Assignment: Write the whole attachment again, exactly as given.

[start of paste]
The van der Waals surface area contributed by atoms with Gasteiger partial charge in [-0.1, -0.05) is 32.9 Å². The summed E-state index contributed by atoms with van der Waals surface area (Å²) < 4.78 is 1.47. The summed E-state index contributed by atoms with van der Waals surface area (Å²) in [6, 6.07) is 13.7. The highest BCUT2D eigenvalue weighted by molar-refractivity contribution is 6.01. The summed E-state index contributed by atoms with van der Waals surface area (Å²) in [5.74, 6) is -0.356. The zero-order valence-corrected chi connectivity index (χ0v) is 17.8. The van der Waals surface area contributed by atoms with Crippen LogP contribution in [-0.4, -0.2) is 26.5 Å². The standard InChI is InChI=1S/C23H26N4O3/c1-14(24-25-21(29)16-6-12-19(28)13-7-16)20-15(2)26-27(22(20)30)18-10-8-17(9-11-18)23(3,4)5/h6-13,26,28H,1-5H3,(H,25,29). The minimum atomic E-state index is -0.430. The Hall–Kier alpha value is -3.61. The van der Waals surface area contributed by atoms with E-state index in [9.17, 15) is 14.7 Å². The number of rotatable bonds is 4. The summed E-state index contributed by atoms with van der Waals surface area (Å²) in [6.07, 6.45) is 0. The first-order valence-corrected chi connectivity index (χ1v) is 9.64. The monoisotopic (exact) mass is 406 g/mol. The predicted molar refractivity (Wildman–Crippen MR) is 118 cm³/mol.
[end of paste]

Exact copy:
The van der Waals surface area contributed by atoms with Gasteiger partial charge in [-0.1, -0.05) is 32.9 Å². The summed E-state index contributed by atoms with van der Waals surface area (Å²) < 4.78 is 1.47. The summed E-state index contributed by atoms with van der Waals surface area (Å²) in [6, 6.07) is 13.7. The highest BCUT2D eigenvalue weighted by molar-refractivity contribution is 6.01. The summed E-state index contributed by atoms with van der Waals surface area (Å²) in [5.74, 6) is -0.356. The zero-order valence-corrected chi connectivity index (χ0v) is 17.8. The van der Waals surface area contributed by atoms with Crippen LogP contribution in [-0.4, -0.2) is 26.5 Å². The standard InChI is InChI=1S/C23H26N4O3/c1-14(24-25-21(29)16-6-12-19(28)13-7-16)20-15(2)26-27(22(20)30)18-10-8-17(9-11-18)23(3,4)5/h6-13,26,28H,1-5H3,(H,25,29). The minimum atomic E-state index is -0.430. The Hall–Kier alpha value is -3.61. The van der Waals surface area contributed by atoms with E-state index in [9.17, 15) is 14.7 Å². The number of rotatable bonds is 4. The summed E-state index contributed by atoms with van der Waals surface area (Å²) in [6.07, 6.45) is 0. The first-order valence-corrected chi connectivity index (χ1v) is 9.64. The monoisotopic (exact) mass is 406 g/mol. The predicted molar refractivity (Wildman–Crippen MR) is 118 cm³/mol.